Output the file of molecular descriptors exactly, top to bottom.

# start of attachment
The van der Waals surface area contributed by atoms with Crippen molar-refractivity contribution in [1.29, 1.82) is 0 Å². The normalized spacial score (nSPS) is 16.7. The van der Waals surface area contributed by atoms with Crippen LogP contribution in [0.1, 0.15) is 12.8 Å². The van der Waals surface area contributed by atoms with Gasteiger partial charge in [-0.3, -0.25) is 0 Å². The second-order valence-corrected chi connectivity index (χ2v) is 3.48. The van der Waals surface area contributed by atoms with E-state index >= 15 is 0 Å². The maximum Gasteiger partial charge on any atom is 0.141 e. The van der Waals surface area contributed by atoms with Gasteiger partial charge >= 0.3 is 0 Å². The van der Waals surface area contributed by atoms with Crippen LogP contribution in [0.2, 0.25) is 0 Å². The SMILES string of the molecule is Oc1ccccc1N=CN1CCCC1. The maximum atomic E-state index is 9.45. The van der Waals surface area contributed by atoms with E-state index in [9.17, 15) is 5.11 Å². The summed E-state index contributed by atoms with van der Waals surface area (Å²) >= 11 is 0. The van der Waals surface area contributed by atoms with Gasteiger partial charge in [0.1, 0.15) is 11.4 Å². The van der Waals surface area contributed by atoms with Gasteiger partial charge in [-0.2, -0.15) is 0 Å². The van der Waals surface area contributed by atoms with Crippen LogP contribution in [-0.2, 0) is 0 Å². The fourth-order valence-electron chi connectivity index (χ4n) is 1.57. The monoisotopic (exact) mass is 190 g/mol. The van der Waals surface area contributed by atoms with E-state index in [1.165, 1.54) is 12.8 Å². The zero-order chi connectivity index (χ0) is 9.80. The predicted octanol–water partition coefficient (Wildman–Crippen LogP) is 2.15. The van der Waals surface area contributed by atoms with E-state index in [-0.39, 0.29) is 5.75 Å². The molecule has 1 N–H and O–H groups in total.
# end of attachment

The van der Waals surface area contributed by atoms with Crippen molar-refractivity contribution in [1.29, 1.82) is 0 Å². The normalized spacial score (nSPS) is 16.7. The van der Waals surface area contributed by atoms with Crippen LogP contribution in [0.1, 0.15) is 12.8 Å². The van der Waals surface area contributed by atoms with Gasteiger partial charge in [-0.3, -0.25) is 0 Å². The second-order valence-corrected chi connectivity index (χ2v) is 3.48. The van der Waals surface area contributed by atoms with E-state index >= 15 is 0 Å². The maximum Gasteiger partial charge on any atom is 0.141 e. The van der Waals surface area contributed by atoms with Gasteiger partial charge >= 0.3 is 0 Å². The van der Waals surface area contributed by atoms with Crippen LogP contribution in [0.2, 0.25) is 0 Å². The SMILES string of the molecule is Oc1ccccc1N=CN1CCCC1. The maximum atomic E-state index is 9.45. The van der Waals surface area contributed by atoms with E-state index in [9.17, 15) is 5.11 Å². The summed E-state index contributed by atoms with van der Waals surface area (Å²) >= 11 is 0. The van der Waals surface area contributed by atoms with Gasteiger partial charge in [0.1, 0.15) is 11.4 Å². The van der Waals surface area contributed by atoms with Gasteiger partial charge in [-0.2, -0.15) is 0 Å². The van der Waals surface area contributed by atoms with Crippen LogP contribution in [-0.2, 0) is 0 Å². The fourth-order valence-electron chi connectivity index (χ4n) is 1.57. The monoisotopic (exact) mass is 190 g/mol. The van der Waals surface area contributed by atoms with E-state index in [1.165, 1.54) is 12.8 Å². The zero-order chi connectivity index (χ0) is 9.80. The predicted octanol–water partition coefficient (Wildman–Crippen LogP) is 2.15. The van der Waals surface area contributed by atoms with E-state index in [-0.39, 0.29) is 5.75 Å². The molecule has 1 N–H and O–H groups in total.